Woodend Landcare – November News

Working Bee november 2021

Working bees resume in February 2022 and the Thursday Crew is back!

After a pretty quiet couple of years, we are looking forward to resuming our working bees in February 2022. There is lots to be done and new helping hands are always very welcome. Check our calendar for dates here.

In the meantime, the Thursday Crew continue their impressive work around town. Thursday Crew working bees are held every Thursday morning at different venues around Woodend during most of the year.  Please contact Dave on 0405 910 176 or email dvbower65@gmail.com if you are interested in being involved.

Five Mile Creek survey update

Woodend Landcare thanks everyone who has responded to our survey about File Mile Creek. We have had a tremendous response so far.

We will soon collate the information to pass onto the landscape designers who will begin working on the master plan in the new year. We will be sure to share the draft for comment when it is ready.

The survey closes at the end of November. Click here to tell us your five wishes for Five Mile Creek.

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Plogging for health

One thing we have learnt from the community survey so far is that the biggest use of the Five Mile Creek corridor is for exercise and one of the biggest concerns about the creek is rubbish.

So, let us introduce you to something new and exciting taking Europe by storm – plogging! Plogging is the combination of two words ‒ ‘jogging’ and the Swedish phrase for pick up, ‘plocka upp’. It means picking up litter while you get fitter! You get your exercise and make a difference for the environment at the same time.

Plogging can be as simple as heading out on your normal exercise route, collecting rubbish as you go (sort and dispose at home). Or it might be a springboard for you to plan and involve friends or family, your business, or sporting club.

Clean Up Australia has a great guide to safe plogging if you’d like to learn more: https://www.cleanup.org.au/plogging-guide. Everyone’s contribution adds up.

We would love to hear about your plogging efforts. Email us at or share your photos on our Facebook page.

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A Box of Habitat grows

Orders are now closed for next year’s Box of Habitat program. The take-up has been fantastic: 40 residents have ordered 78 boxes of habitat. Importantly, many of the orders are going to storm affected sites. It is really inspiring to see the effort people are putting in to restoring habitat on their properties.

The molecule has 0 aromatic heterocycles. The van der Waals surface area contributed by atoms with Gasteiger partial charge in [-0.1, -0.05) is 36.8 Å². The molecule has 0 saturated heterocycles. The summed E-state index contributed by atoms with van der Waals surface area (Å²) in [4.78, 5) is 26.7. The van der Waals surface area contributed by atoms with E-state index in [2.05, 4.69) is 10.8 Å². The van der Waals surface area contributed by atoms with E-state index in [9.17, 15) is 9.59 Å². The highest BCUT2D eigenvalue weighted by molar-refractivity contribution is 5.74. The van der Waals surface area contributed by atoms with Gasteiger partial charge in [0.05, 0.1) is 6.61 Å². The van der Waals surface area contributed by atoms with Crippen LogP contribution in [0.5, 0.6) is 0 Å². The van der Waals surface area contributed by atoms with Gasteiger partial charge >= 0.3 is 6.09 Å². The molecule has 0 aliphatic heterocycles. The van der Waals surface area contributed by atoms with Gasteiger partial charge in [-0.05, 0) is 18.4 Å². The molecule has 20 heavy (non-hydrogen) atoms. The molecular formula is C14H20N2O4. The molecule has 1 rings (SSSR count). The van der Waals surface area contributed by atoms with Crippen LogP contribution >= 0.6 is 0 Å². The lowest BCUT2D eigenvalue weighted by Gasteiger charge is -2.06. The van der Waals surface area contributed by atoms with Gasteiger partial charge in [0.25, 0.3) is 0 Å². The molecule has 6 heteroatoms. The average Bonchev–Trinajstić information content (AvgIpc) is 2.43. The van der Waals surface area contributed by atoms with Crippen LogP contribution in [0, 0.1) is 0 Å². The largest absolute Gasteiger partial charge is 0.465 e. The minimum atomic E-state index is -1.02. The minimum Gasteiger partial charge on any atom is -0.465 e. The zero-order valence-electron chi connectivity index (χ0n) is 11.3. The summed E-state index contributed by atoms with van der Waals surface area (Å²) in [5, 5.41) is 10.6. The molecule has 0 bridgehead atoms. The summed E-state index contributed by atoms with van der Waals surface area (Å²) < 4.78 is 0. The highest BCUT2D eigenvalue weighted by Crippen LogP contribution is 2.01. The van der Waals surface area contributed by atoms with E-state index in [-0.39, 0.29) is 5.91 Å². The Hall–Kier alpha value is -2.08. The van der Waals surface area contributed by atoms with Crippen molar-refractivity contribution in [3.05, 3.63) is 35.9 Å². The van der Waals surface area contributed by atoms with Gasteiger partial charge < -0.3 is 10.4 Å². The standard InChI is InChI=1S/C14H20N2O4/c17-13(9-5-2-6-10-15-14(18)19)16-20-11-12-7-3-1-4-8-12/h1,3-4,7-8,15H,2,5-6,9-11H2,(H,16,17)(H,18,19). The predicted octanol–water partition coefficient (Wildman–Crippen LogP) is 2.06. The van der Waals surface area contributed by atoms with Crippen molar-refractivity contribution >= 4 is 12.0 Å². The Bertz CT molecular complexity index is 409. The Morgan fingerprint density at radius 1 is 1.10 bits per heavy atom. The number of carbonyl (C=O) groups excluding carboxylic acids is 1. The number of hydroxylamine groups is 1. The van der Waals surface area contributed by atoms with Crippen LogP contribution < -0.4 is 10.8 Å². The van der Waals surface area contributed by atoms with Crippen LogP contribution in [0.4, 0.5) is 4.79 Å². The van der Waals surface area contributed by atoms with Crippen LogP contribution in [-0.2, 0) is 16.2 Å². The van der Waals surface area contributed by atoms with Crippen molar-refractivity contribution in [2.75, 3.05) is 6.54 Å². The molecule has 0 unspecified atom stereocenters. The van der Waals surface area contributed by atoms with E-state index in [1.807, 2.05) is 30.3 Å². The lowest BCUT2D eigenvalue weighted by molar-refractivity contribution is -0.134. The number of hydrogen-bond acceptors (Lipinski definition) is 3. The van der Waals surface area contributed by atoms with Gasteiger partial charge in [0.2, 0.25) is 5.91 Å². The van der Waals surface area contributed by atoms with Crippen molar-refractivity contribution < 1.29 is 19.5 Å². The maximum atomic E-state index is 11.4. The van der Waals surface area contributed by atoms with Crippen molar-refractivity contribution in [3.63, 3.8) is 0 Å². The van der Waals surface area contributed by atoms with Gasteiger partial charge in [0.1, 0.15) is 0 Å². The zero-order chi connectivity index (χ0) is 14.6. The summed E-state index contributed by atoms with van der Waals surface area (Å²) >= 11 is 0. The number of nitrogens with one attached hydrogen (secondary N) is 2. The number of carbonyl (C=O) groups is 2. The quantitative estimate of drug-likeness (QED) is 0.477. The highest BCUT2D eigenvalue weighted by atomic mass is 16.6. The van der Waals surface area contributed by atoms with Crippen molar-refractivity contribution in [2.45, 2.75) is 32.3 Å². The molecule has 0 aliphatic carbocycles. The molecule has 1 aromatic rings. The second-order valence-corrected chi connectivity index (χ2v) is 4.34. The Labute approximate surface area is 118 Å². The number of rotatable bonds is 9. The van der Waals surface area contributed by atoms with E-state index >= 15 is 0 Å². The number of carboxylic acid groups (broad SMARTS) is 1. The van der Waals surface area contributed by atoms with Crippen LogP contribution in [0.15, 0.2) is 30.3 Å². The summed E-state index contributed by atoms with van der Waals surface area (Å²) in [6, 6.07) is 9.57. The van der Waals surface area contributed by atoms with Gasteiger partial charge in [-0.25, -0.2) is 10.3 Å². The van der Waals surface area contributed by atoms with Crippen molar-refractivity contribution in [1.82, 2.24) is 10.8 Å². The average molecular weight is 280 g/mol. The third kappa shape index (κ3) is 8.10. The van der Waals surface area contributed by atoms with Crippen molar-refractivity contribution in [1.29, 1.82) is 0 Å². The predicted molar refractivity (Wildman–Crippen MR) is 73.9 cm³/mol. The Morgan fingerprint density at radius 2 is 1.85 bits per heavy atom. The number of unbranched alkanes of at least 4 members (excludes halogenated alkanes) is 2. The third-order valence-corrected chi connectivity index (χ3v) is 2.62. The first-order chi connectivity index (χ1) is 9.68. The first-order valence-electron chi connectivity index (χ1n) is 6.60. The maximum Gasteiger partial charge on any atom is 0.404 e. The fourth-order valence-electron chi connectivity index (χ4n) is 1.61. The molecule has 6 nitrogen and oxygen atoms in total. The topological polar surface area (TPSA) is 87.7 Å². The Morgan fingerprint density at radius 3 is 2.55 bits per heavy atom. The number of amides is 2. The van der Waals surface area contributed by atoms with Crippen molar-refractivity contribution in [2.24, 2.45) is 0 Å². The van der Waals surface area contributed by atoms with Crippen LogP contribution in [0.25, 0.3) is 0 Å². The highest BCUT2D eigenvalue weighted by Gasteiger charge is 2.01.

Remember that different species of wildlife need different habitats ‒ so a property with a greater variety of habitat features is likely to support more native animal species. Characteristics of a healthy habitat include:

  • a diversity of native overstorey, understorey and groundcover plants, reflective of the original vegetation type
  • old, large trees (dead or alive) with hollows
  • regenerating native trees, shrubs and groundcovers
  • a ground layer dominated by native perennial plants
  • fallen timber/debris and leaf litter
  • areas that are largely free of weeds and introduced grasses

a box of habitat

Woodend Landcare – October 2021 News – What’s your five wishes for Five Mile Creek?

 

Take Five Minutes to tell us your Five Wishes for Five Mile Creek

Five Mile Creek is a special part of Woodend. It links the town, protects important threatened species, and is a beautiful place to walk and enjoy nature. Woodend Landcare have been working for years to clear weeds, revegetate and enhance community access and facilities along the creek.

Now, in collaboration with Macedon Ranges Shire Council, we are creating a master plan for the public land along Five Mile Creek through the town.

We want to hear from you about how to make the creek even better in the years to come.

Please take five minutes to fill in our survey – CLICK HERE to access the survey.

Tell us how you use the creek and your top five wishes for the future of Five Mile Creek. We’re interested in your ideas for any or all parts of the creek from Romsey Rd downstream to Gregory St (near Buffalo Stadium).

You could consider improvements to the natural environment, facilities you would like to see and exactly where those should go, or fun ways to make the area more educational and engaging. We encourage you to be creative and think big!

Alternatively, visit the Woodend Library where we have paper versions of the survey available and a big map to illustrate your vision. You can also email us your ideas (woodendlandcare@gmail.com). We can’t wait to hear from you.

This project has been made possible with funding from Macedon Ranges Shire Council’s Community Funding Scheme.

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Free Black Gums for storm affected properties

Do you live along the floodplains of Five Mile Creek or Slatey Creek in Woodend? If so, your property is likely perfect habitat for the endangered Black Gum (Eucalyptus aggregata).

How to spot a Black Gum:

  • Small to medium-sized woodland tree that grows 18–20 m tall
  • Bark on the trunk and main branches is dark grey to black, deeply fibrous or flaky
  • Glossy green leaves are alternately arranged along the stems and are 5–12 cm long by 1–2 cm wide
  • White flowers are arranged in groups of seven and appear from November to May
  • Grows on alluvial soils in cold, poorly drained flats and hollows

Black Gum, Woodend  (No shot settings)

Woodend Landcare is aware that a number of Black Gums were lost during the June storm. We are keen to get a better idea of the impacts of the storm on Black Gum populations. If you have experienced Black Gum losses on your place, please email us with your stories woodendlandcare@gmail.com.